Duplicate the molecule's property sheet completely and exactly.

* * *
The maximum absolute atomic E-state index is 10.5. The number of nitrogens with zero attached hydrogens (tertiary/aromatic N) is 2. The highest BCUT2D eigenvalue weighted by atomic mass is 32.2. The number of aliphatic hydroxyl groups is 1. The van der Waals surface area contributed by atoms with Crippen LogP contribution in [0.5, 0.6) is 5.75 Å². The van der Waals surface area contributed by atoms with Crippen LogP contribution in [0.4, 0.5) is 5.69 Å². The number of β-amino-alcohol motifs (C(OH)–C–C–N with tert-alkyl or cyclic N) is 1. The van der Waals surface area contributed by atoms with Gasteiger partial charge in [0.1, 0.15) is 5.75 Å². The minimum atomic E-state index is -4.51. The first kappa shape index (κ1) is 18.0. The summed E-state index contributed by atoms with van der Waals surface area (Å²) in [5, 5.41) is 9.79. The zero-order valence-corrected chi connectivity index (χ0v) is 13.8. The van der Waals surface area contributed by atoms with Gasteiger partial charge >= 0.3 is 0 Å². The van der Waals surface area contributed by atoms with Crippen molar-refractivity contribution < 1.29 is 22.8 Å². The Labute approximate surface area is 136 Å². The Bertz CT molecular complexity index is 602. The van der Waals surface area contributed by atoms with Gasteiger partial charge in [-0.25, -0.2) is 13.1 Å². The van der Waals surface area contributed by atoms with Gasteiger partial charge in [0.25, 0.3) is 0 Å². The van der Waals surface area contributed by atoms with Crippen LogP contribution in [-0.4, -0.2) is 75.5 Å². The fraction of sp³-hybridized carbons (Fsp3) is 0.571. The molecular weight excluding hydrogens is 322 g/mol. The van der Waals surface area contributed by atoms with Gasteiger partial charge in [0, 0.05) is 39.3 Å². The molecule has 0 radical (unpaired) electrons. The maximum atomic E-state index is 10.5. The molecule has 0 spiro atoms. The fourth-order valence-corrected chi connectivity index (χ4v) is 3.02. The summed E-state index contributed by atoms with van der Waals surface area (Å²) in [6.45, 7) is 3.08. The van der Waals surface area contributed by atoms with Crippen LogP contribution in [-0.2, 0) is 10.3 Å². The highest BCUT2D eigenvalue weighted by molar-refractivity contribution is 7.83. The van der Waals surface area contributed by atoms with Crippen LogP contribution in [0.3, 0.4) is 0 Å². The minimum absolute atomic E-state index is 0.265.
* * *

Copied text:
The maximum absolute atomic E-state index is 10.5. The number of nitrogens with zero attached hydrogens (tertiary/aromatic N) is 2. The highest BCUT2D eigenvalue weighted by atomic mass is 32.2. The number of aliphatic hydroxyl groups is 1. The van der Waals surface area contributed by atoms with Crippen LogP contribution in [0.5, 0.6) is 5.75 Å². The van der Waals surface area contributed by atoms with Crippen LogP contribution in [0.4, 0.5) is 5.69 Å². The number of β-amino-alcohol motifs (C(OH)–C–C–N with tert-alkyl or cyclic N) is 1. The van der Waals surface area contributed by atoms with Gasteiger partial charge in [0.1, 0.15) is 5.75 Å². The minimum atomic E-state index is -4.51. The first kappa shape index (κ1) is 18.0. The summed E-state index contributed by atoms with van der Waals surface area (Å²) in [5, 5.41) is 9.79. The zero-order valence-corrected chi connectivity index (χ0v) is 13.8. The van der Waals surface area contributed by atoms with Gasteiger partial charge >= 0.3 is 0 Å². The van der Waals surface area contributed by atoms with Crippen molar-refractivity contribution < 1.29 is 22.8 Å². The Labute approximate surface area is 136 Å². The Bertz CT molecular complexity index is 602. The van der Waals surface area contributed by atoms with Gasteiger partial charge in [-0.25, -0.2) is 13.1 Å². The van der Waals surface area contributed by atoms with Gasteiger partial charge in [0.25, 0.3) is 0 Å². The van der Waals surface area contributed by atoms with Crippen LogP contribution in [-0.4, -0.2) is 75.5 Å². The fraction of sp³-hybridized carbons (Fsp3) is 0.571. The molecular weight excluding hydrogens is 322 g/mol. The van der Waals surface area contributed by atoms with Gasteiger partial charge in [0, 0.05) is 39.3 Å². The molecule has 0 radical (unpaired) electrons. The maximum atomic E-state index is 10.5. The molecule has 0 spiro atoms. The fourth-order valence-corrected chi connectivity index (χ4v) is 3.02. The summed E-state index contributed by atoms with van der Waals surface area (Å²) in [6.45, 7) is 3.08. The van der Waals surface area contributed by atoms with Crippen LogP contribution in [-0.2, 0) is 10.3 Å². The highest BCUT2D eigenvalue weighted by molar-refractivity contribution is 7.83. The van der Waals surface area contributed by atoms with Crippen LogP contribution in [0.3, 0.4) is 0 Å². The minimum absolute atomic E-state index is 0.265.